Impulse Control to Specific Interests in Children with Autism Versus Typical Development

Friday, May 12, 2017: 5:00 PM-6:30 PM
Golden Gate Ballroom (Marriott Marquis Hotel)
M. R. Silverman1, D. J. Bos2, E. L. Ajodan3, A. Hamo4, C. K. Carberry5 and R. M. Jones6, (1)Sackler Institute for Developmental Psychobiology of Weill Cornell Medical College, New York, NY, (2)Sackler Institute for Developmental Psychobiology , New York, NY, (3)CADB, Great Neck, NY, (4)Weill Cornell Medicine, New York, NY, (5)Educational Psychology, University of Texas at Austin, New York, NY, (6)Weill Cornell Medicine, White Plains, NY
Background: Deficits in impulse control and behavioral regulation are characteristic of autism spectrum disorder (ASD). Impulsivity negatively impacts learning and interferes with behavioral interventions in ASD. In typical development (TD), prior work has shown increased impulsivity to happy faces but in ASD, social cues have less significance. It is unknown how cues that are salient to children with ASD, such as special interests, influence impulsivity.

Objectives:  The goal of this study was to examine impulse control to interests versus social cues in ASD and TD. We hypothesized that impulsivity in children with ASD would be greatest to special interests versus faces and the opposite pattern would be observed in TD.

Methods: 34 children participated: 15 children with ASD (13 male, mean age 9 (7-12 yrs), mean VIQ = 97; mean NVIQ = 94; mean ADOS CSS Total = 8.4) and 19 TD children (18 male, mean age 9 (5-12 yrs), mean VIQ= 115, mean NVIQ = 115). Children performed a novel go/nogo task on an iPad with 5 different conditions. For non-social conditions, children chose their favorite hobby (interest) and their least favorite hobby (non-interest). For social conditions, children were presented with happy or calm faces. A control condition presented colored shapes. Children were instructed to touch ‘go’ cues and to withhold responses to ‘nogo’ cues. All 5 conditions served as both go and nogo cues and were counterbalanced across participants. D-prime was calculated as the normalized hit rate (go-accuracy) minus normalized false alarm rate. Reaction time variability was assessed with ex-Gaussian distribution functions.

Results: Go-accuracy did not differ by group, demonstrating all children attended to the conditions. For d-prime using linear mixed effects models there was an interaction between condition and group (F(105.84) =4.993, p = 0.001) demonstrating in TD there was lower d-primes (greater impulsivity) to happy faces relative to interests (p=0.023) and lower d-prime to neutral faces relative to interests (p=0.008). As hypothesized, children with ASD demonstrated a trend of lower d-prime to their interests relative to TD (p=0.093), with no differences between groups to faces or non-interests, suggesting that children with ASD may be more biased and distracted by their interests relative to TD. There were no significant differences between conditions in the ASD group and no significant interactions between condition and diagnosis on the ex-Gaussian functions. These parameters will be explored further as data collection is ongoing.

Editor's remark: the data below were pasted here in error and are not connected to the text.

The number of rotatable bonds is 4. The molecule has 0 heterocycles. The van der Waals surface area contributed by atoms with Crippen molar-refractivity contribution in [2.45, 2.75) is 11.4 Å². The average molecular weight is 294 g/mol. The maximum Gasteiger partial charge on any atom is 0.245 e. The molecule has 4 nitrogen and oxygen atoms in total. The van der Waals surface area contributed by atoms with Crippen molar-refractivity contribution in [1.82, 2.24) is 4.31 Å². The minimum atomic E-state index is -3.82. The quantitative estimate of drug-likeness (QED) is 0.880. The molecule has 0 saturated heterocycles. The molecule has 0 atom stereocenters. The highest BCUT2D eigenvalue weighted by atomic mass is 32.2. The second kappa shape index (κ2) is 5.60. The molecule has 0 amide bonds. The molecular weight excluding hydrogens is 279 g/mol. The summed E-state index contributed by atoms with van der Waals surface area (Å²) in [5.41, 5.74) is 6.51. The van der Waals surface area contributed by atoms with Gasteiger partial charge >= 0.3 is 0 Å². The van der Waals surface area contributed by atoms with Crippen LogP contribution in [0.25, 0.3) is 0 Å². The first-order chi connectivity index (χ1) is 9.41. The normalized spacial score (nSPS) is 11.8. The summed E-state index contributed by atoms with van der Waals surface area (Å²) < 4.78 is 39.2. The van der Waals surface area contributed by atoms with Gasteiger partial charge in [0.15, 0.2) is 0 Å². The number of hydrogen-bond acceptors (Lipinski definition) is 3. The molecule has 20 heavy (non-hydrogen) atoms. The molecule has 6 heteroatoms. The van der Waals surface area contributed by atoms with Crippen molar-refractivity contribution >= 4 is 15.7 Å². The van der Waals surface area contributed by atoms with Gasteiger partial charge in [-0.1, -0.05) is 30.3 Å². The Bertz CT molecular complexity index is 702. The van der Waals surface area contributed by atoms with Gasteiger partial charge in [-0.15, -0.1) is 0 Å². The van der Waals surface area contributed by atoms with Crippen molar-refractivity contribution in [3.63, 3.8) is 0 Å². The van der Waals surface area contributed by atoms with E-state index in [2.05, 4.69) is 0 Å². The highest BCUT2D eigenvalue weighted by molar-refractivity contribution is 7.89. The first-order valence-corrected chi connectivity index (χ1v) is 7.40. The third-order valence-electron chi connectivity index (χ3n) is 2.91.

Conclusions: Children who were typically developing were more impulsive to socials cues than their interests, suggesting that interests elicited greater attention and facilitated inhibition. In contrast, there was a trend that children with ASD were more biased by their interests relative to TD, suggesting that interests may be particularly distracting for children with ASD and decrease inhibition. Ultimately identifying cues that are salient to children with ASD and thus increase impulsivity and distraction will be important for improving interventions that target attention and behavioral regulation.